On Dec. 21, 2018, AT&T launched its mobile 5G network in 12 cities around the United States, becoming the second major telecommunications provider to do so after Verizon. The first wave of 5G cities includes Atlanta, Charlotte, Raleigh, Dallas, Houston, Indianapolis, Jacksonville, Louisville, Oklahoma City, New Orleans, San Antonio, and Waco. The first Samsung 5G phones were released early in 2019.

According to its 2018 annual report, AT&T's operating revenues for 2018 were $170.8 billion. This constitutes an increase of about 6.4% over the prior year. AT&T's adjusted earnings per share for 2018 was $3.52, up 24% from two years prior. The company has a market capitalization of $247.9 billion as of July 11, 2019.

AT&T is the largest telecommunications company in the world, as well as the largest provider of mobile phone services in the U.S.

AT&T's Business Model

AT&T divides its business into four segments: Communications, WarnerMedia, Latin America, and Xandr. Below, we'll explore each of these segments in greater detail, including any further subcategories where appropriate.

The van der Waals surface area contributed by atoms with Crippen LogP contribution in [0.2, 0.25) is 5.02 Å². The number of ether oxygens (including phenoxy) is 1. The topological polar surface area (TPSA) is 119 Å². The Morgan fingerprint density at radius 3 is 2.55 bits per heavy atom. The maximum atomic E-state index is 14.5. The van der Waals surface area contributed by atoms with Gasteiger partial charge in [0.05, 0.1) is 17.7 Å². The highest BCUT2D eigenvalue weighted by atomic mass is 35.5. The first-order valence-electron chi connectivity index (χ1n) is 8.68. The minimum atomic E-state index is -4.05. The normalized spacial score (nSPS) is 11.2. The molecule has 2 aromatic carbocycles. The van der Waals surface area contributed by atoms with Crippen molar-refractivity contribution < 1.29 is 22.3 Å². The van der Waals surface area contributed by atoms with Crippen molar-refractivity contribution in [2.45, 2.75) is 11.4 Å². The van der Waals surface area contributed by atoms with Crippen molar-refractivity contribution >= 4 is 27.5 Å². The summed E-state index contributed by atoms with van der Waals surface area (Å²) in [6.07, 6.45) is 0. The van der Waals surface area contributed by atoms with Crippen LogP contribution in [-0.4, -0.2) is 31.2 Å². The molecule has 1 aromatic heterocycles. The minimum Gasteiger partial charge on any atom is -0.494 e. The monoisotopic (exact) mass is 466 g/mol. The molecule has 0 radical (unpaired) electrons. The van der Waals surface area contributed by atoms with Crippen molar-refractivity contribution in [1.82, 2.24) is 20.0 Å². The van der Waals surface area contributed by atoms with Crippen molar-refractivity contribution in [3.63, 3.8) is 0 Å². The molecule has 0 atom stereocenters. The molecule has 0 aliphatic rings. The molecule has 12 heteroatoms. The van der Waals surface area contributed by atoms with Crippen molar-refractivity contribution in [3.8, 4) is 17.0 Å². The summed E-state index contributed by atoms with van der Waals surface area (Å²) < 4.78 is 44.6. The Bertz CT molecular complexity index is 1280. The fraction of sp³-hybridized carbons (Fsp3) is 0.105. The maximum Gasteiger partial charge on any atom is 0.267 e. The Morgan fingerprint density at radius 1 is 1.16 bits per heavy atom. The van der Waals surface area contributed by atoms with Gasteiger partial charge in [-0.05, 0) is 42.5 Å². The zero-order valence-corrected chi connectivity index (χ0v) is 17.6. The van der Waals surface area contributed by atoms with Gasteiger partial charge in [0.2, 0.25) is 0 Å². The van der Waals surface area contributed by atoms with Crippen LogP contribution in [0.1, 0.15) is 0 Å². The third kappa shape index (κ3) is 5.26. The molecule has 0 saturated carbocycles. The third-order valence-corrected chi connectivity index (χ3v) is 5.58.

Key Takeaways

  • AT&T primarily earns revenue from its communications business, which includes wireless services and equipment, entertainment services for residential customers, and business services.
  • The company also generates revenue from WarnerMedia, Latin America, and the advertising services segment Xandr.
  • AT&T generated roughly $170.8 billion in revenue in 2018.

AT&T's Communications Business

AT&T's Communications segment is by far its largest, accounting for 84% of total segment operating revenues in 2018. This portion of AT&T's business provides wireless network services and equipment, business services, and entertainment services to both companies and residential customers across the U.S. Most of AT&T's communications products include bundled packages providing products including video, internet, and voice offerings. The Communications segment can further be divided into Mobility, making up 39% of revenues; Entertainment Group, making up 25%; and Business Wireline, accounting for 14%.